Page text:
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Cloned pig debuts in Science, sets the stage for organ transplants

Please Note: This embargo-date has changed. It is embargoed until 2:00 p.m. U.S. Eastern Time Wednesday, 16 August, 2000.

This release is also available in Japanese. To view the translation, you will need Adobe Acrobat Reader which can be downloaded for free at http://www.adobe.com

Her name is Xena, and she joins that other famous female, Dolly, in the ranks of the barnyard cloned. Xena's debut is reported in the 18 August issue of the international journal, Science.

Xena's name underscores one hope for the future of pig cloning-the use of these animals in xenotransplantation, where pigs would be donors of genetically modified organs for transplant into humans. Along with xenotransplantation, pig cloning also may pave the way for a variety of advances in animal husbandry, according to Science lead author Akira Onishi of the National Institute of Animal Industry in Japan.

The female piglet was cloned by microinjecting genetic material from fetal pig skin cells into eggs stripped of their own genetic material. A needle-like pipette used in the microinjection works like a tiny gun or drill, firing into the egg in a controlled and rapid motion.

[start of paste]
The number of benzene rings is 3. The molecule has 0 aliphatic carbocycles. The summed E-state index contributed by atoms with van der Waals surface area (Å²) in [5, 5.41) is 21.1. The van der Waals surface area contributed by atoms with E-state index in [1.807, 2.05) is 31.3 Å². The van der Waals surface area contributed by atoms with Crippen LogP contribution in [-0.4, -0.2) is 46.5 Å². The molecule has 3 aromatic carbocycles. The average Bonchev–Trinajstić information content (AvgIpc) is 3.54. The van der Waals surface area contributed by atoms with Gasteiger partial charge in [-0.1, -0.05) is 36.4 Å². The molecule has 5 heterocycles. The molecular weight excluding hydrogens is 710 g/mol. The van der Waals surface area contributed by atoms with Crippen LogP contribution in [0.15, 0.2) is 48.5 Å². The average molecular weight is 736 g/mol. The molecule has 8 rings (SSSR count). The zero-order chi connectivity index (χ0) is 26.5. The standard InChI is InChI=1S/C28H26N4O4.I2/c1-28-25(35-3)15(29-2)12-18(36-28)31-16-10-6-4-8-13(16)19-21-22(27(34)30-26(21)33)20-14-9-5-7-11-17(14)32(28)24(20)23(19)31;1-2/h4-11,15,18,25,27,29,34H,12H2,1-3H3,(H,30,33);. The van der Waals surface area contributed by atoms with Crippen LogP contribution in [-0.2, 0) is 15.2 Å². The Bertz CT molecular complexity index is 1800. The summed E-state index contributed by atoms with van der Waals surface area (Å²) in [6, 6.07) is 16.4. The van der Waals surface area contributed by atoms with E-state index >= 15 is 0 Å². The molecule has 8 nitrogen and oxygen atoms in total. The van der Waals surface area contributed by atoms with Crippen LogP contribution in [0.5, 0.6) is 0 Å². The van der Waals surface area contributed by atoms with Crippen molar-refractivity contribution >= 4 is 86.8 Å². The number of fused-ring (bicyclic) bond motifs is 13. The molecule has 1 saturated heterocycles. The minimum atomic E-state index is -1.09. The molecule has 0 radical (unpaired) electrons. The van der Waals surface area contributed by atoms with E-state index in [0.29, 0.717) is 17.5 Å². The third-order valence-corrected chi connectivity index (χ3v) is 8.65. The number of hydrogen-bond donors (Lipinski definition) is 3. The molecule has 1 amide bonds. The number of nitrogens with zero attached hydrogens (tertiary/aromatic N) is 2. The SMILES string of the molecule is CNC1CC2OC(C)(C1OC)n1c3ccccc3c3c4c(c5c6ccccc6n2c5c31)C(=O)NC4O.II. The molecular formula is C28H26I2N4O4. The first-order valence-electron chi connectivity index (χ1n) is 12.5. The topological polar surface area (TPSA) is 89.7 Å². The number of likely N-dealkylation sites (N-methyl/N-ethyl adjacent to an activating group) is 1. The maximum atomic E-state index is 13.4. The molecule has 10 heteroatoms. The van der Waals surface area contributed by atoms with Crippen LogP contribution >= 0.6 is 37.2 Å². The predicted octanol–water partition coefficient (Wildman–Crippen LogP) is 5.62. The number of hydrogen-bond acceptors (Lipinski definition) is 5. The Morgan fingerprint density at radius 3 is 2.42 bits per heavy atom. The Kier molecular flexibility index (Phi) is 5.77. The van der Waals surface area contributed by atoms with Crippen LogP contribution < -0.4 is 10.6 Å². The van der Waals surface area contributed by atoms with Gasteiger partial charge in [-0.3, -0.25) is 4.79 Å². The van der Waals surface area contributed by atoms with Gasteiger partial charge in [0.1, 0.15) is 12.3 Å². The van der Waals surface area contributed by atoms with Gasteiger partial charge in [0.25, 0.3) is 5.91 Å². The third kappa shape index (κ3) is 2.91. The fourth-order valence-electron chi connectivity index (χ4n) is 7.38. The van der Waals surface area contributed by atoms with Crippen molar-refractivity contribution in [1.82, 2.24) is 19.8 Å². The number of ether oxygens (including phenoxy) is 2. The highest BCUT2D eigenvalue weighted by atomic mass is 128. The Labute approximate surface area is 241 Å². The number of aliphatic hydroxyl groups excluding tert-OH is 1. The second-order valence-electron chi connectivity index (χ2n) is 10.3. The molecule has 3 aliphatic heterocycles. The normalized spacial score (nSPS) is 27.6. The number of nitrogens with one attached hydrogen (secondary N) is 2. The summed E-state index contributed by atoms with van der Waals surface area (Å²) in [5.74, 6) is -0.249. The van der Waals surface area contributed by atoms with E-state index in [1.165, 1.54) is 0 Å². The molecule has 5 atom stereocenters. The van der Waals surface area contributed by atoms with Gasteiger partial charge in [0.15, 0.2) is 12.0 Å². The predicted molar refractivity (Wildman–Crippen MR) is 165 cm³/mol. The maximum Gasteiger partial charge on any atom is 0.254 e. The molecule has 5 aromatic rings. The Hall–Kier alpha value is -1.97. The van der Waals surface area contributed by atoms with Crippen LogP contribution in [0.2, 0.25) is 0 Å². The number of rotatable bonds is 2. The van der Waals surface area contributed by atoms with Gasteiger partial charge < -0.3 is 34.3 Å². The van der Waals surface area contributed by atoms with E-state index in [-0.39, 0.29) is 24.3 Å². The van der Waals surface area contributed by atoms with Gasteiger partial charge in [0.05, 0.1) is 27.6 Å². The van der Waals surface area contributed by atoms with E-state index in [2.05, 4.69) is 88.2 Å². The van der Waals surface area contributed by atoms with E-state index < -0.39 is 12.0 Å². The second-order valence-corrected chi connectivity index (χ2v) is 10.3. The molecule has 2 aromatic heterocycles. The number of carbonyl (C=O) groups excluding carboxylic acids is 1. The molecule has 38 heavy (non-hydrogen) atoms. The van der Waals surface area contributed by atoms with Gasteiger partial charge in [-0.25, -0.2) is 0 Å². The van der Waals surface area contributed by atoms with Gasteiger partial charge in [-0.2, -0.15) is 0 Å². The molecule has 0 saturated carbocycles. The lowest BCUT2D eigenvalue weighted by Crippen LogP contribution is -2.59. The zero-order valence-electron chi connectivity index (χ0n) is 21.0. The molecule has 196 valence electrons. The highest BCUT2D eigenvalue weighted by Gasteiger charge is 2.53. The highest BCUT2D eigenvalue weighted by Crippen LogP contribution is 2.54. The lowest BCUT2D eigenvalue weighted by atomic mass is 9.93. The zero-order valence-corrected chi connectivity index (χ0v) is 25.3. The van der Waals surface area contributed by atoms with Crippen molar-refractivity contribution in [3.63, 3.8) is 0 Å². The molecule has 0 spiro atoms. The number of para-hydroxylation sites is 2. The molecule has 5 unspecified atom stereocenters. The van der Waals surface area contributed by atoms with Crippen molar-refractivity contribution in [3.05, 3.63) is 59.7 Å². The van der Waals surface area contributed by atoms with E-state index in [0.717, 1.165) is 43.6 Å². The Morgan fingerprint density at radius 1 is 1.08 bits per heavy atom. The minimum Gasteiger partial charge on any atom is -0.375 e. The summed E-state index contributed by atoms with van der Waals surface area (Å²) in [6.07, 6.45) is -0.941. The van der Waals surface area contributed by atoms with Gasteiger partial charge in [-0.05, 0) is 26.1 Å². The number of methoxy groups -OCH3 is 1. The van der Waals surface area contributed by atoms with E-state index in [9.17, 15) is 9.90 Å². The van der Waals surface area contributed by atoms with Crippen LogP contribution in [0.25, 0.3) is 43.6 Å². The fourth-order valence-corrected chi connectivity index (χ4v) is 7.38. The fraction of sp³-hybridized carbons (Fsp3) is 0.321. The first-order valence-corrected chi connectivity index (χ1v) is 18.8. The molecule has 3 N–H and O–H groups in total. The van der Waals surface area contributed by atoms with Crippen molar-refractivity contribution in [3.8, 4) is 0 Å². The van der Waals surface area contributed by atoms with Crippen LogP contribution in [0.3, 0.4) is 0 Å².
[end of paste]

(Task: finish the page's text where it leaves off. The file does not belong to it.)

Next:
This method is based on one reported two years ago by Teruhiko Wakayama and colleagues at the University of Honolulu to successfully clone mice.

Onishi and coauthors suggest that this quick and clean insertion may be key to Xena's successful birth. The method transfers only the genetic material from the fetal donor cell. By comparison, the method used to clone Dolly fuses together the entire donor cell containing the genetic material and the empty egg.

"With microinjection, you can be quite selective about the genetic transfer," says co-author Anthony C.F. Perry of the Rockefeller University. "Y
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Contact: Heather Singmaster
hsingmas@aaas.org
202-326-6440
American Association for the Advancement of Science
16-Aug-2000


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